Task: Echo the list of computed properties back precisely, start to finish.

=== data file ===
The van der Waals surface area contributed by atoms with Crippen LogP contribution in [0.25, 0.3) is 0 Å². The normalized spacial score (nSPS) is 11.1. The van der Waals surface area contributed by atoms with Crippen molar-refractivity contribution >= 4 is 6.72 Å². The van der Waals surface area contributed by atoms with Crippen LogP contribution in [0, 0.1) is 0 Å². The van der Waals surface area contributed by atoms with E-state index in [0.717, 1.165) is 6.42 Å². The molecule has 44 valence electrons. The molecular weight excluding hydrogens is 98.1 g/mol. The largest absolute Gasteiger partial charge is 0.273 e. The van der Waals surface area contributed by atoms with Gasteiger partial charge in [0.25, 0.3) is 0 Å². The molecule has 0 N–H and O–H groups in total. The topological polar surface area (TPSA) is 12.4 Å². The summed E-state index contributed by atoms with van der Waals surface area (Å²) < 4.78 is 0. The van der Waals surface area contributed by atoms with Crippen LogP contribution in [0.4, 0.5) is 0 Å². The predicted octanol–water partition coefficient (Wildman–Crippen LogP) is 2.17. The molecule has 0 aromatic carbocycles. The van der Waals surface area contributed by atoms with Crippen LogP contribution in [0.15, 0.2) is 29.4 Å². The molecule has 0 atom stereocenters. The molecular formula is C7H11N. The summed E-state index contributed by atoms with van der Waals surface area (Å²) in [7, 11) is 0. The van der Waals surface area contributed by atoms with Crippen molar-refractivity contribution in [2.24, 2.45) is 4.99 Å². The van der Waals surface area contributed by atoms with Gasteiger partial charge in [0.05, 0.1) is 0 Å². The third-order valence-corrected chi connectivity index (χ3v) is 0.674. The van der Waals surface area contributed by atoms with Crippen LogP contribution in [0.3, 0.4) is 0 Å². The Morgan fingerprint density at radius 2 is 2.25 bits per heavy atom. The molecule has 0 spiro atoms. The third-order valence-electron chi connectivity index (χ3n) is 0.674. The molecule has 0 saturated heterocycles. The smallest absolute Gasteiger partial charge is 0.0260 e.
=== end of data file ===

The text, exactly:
The van der Waals surface area contributed by atoms with Crippen LogP contribution in [0.25, 0.3) is 0 Å². The normalized spacial score (nSPS) is 11.1. The van der Waals surface area contributed by atoms with Crippen molar-refractivity contribution >= 4 is 6.72 Å². The van der Waals surface area contributed by atoms with Crippen LogP contribution in [0, 0.1) is 0 Å². The van der Waals surface area contributed by atoms with E-state index in [0.717, 1.165) is 6.42 Å². The molecule has 44 valence electrons. The molecular weight excluding hydrogens is 98.1 g/mol. The largest absolute Gasteiger partial charge is 0.273 e. The van der Waals surface area contributed by atoms with Gasteiger partial charge in [0.25, 0.3) is 0 Å². The molecule has 0 N–H and O–H groups in total. The topological polar surface area (TPSA) is 12.4 Å². The summed E-state index contributed by atoms with van der Waals surface area (Å²) < 4.78 is 0. The van der Waals surface area contributed by atoms with Crippen LogP contribution in [0.4, 0.5) is 0 Å². The predicted octanol–water partition coefficient (Wildman–Crippen LogP) is 2.17. The molecule has 0 aromatic carbocycles. The van der Waals surface area contributed by atoms with Crippen LogP contribution in [0.15, 0.2) is 29.4 Å². The molecule has 0 atom stereocenters. The molecular formula is C7H11N. The summed E-state index contributed by atoms with van der Waals surface area (Å²) in [7, 11) is 0. The van der Waals surface area contributed by atoms with Crippen molar-refractivity contribution in [2.24, 2.45) is 4.99 Å². The van der Waals surface area contributed by atoms with Gasteiger partial charge in [0.05, 0.1) is 0 Å². The third-order valence-corrected chi connectivity index (χ3v) is 0.674. The van der Waals surface area contributed by atoms with Crippen LogP contribution in [0.3, 0.4) is 0 Å². The Morgan fingerprint density at radius 2 is 2.25 bits per heavy atom. The molecule has 0 spiro atoms. The third-order valence-electron chi connectivity index (χ3n) is 0.674. The molecule has 0 saturated heterocycles. The smallest absolute Gasteiger partial charge is 0.0260 e.